White moth with blue and black spots
Sun, Jun 21, 2009 at 8:30 AM
I found this in northwest Louisiana close to the TX border about a month ago I think he was on his last leg. I was able to pick him up and move him out of harms way. I looked through your moth section and found no pics. I’d like to know what he is.
LaTonia
NW Louisiana near Texas border

Giant Leopard Moth

Giant Leopard Moth

Of LaTonia,
Of the four identification requests for the Giant Leopard Moth,  Hypercompe scribonia, we have received since Friday, your sighting was the furthest west and south.  Your moth is missing the scales from the tips of the wings, indicating either it is an older moth, or that it has encountered some type of trauma.  We are thrilled to be able to post all four letters so our readership will have a clear idea of the range of this moth, and also that despite the 1000s of miles separating them, their biological clocks are ticking on the same schedule.

What's That Bug? does not endorse extermination

Leopard Looking Cicada?
Mon, Jun 22, 2009 at 11:01 AM
My grandmother found this bug outside of my house near Cincinnati, Ohio. It was flying, but flew into a spider web, and when we went back to check it, it was on the concrete next to the house. The body of it looked kind of like a caterpillar, and was entirely black and white. It appeared unable to fly, so my grandmother and I moved it to the grass. When we went back to check on it, it was gone.
Kirsten Grimsley
Midwest, United States

Giant Leopard Moth

Giant Leopard Moth

Hi Kirsten,
In four days, we have received at least four requests to have a Giant Leopard Moth, Hypercompe scribonia, identified, and your sighting was from the furthest north.  The southernmost sighting was in Louisiana.  The tips of the wings of your moth, also known as an Eyed Tiger Moth, are missing many scales, no doubt because of the trauma associated with the spider web.

On the outskirts of Chapel Hill, NC
Sun, Jun 21, 2009 at 4:31 PM
Does anyone know what type of Moth this is???
Geo
Chapel Hill, NC

Giant Leopard Moth

Giant Leopard Moth

Hi Geo,
We received at least four letters in as many days requesting that we identify the Giant Leopard Moth, Hypercompe scribonia, and your photo is our favorite.

What's That Bug? does not endorse extermination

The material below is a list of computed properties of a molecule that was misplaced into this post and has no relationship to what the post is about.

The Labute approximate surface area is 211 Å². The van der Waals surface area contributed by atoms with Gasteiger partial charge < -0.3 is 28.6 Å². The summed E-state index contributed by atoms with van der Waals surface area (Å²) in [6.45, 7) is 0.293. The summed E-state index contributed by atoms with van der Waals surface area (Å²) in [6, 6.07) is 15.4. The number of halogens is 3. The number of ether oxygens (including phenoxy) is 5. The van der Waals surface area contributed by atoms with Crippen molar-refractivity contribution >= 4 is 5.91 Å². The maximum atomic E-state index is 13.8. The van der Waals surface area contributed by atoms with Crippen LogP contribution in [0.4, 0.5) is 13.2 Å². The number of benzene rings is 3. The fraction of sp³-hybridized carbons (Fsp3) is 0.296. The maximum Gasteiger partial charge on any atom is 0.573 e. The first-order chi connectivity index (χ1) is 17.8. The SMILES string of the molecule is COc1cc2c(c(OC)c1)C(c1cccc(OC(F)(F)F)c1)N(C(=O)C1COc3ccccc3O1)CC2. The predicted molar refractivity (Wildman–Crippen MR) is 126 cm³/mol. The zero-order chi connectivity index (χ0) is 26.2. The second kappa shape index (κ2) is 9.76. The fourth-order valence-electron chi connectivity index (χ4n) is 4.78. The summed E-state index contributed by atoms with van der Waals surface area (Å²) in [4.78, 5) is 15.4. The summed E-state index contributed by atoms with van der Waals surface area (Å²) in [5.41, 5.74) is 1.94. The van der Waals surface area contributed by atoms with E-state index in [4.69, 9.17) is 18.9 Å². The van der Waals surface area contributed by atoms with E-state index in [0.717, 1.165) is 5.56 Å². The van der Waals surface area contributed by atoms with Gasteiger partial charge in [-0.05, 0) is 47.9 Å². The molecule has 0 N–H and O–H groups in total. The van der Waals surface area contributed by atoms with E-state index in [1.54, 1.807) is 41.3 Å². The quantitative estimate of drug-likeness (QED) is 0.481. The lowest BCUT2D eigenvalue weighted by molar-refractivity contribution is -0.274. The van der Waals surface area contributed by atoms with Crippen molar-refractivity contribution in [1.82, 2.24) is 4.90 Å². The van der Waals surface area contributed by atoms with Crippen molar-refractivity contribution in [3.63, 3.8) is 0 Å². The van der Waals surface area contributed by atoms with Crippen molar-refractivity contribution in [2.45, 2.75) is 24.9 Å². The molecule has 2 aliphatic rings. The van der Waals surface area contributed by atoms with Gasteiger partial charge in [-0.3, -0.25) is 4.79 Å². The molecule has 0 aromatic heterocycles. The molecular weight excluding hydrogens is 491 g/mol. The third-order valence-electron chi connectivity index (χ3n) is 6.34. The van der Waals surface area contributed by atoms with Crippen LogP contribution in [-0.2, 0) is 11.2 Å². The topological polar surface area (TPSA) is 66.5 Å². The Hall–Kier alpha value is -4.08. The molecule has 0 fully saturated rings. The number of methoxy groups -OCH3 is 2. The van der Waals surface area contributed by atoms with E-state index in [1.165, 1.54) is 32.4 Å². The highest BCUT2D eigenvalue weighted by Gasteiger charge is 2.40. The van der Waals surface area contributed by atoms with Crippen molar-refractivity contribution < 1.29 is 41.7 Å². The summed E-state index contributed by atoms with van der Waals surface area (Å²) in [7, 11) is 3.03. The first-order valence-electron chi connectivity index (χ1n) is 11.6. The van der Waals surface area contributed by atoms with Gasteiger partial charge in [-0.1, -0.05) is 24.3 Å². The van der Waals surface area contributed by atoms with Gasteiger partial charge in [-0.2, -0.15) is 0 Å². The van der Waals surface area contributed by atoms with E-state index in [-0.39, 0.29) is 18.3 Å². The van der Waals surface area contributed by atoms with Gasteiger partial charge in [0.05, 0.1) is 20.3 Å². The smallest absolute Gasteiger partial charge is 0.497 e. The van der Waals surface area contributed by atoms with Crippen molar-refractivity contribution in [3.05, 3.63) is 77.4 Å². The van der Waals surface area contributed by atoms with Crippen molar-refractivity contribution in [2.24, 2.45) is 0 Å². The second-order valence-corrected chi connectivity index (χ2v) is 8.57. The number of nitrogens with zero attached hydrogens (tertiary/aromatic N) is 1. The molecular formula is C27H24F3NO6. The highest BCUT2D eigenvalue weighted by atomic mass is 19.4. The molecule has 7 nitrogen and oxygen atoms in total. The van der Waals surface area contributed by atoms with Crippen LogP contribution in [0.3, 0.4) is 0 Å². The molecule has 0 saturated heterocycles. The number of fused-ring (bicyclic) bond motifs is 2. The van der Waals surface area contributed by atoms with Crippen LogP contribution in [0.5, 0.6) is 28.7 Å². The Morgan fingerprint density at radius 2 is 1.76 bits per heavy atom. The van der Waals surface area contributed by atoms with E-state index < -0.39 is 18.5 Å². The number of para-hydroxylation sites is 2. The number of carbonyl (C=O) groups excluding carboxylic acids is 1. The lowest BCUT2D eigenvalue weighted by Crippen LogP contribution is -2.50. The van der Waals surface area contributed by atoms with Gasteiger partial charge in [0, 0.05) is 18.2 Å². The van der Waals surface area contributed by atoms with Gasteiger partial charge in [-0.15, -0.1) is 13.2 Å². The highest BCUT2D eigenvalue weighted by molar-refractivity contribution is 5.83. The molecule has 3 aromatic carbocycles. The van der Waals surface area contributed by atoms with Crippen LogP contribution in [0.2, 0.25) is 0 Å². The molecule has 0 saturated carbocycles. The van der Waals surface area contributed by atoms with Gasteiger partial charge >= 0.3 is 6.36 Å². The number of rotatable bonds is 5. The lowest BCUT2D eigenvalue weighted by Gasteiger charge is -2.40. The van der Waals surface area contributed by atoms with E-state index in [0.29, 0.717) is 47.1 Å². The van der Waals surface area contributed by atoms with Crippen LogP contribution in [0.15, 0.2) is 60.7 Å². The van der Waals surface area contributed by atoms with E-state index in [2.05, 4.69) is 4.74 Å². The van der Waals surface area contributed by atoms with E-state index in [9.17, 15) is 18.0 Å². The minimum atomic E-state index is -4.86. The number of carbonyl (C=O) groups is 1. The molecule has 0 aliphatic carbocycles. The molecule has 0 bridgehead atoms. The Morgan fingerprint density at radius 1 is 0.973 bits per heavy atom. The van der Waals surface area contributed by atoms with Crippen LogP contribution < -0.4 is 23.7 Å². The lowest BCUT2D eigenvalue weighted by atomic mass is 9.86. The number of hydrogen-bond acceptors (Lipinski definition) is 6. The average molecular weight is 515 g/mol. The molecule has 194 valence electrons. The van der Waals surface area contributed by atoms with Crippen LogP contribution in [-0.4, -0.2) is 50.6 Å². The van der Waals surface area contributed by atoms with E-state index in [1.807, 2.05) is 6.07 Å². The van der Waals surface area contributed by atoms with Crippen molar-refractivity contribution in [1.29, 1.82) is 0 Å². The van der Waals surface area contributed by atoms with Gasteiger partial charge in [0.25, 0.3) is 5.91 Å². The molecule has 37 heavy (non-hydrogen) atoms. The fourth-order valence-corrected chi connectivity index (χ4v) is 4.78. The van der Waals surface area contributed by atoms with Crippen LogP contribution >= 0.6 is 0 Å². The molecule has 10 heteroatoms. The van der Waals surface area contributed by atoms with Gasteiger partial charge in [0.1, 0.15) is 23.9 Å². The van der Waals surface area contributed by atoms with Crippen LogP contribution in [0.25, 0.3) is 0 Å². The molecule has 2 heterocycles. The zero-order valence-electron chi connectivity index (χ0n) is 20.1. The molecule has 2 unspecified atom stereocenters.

Leopard printed moth?
Fri, Jun 19, 2009 at 3:46 PM
Bugman,
My mother stumbled across this pretty moth(?) in our kitchen just a little while ago, hanging out on the curtain above the dryer. The rumbling of the dryer doesn’t seem to be bothering him, as he’s just sitting there calmly. He’s like an off-white color, and covered in black spots that seem to resemble the rosettes on leopards or ocelots. I’ve never seen anything like him before, so what is he? Besides pretty that is!
Sydney
Maryland, USA

Giant Leopard Moth

Giant Leopard Moth

Hi Sydney,
In the past four days, we have received at least four letters requesting that we identify the Giant Leopard Moth, Hypercompe scribonia, a species of Tiger Moth.  According to BugGuide, it it also called the Eyed Tiger Moth or Great Leopard Moth.  Of all the requests, your letter was our favorite, so we will be posting it.

honey bee swarm
Mon, Jun 22, 2009 at 2:03 PM
thought you might like a picture of a nice summer honey bee swarm for your website. i walked outside this afternoon to take out the trash and found these ladies on a birdbath in my back yard. i would have liked clearer pictures but i didn’t want to stress them out any more than they already were by getting any closer than i did. they’ve been there for about 3 hours now and seem to still be growing in number, not that i mind, i think they’re fascinating, but how long do swarms generally stay in the same place during a relocation like that?
rebekah
summerville, south carolina

Honey Bee Swarm

Honey Bee Swarm

Hi Rebekah,
We are thrilled to post your photo of a Honey Bee Swarm.  The swarm will stay until the scouts find a new location, or until they feel threatened or disturbed.  Last spring, a swarm settled into one of our shrubs in Southern California, and they remained for about three hours.

22 June 2009, 3:54 PM
Saturday night, 20 June, I noticed that Boris and Media Luna had laid eggs for the fifth time.  Spawing 3 grew fungus and I’m not sure if spawning 4 was fertile as that happened a day before I left town for Ohio.  The eggs that were laid Saturday night have hatched, and the timing is not so good.  I may try to remove some hatchlings and place them in the nursery tank, but I will be out of town at Amy’s wedding all day Friday, Saturday and Sunday, about the time the hatchlings will need to begin feeding.  Perhaps their egg sacs will sustain them until I return.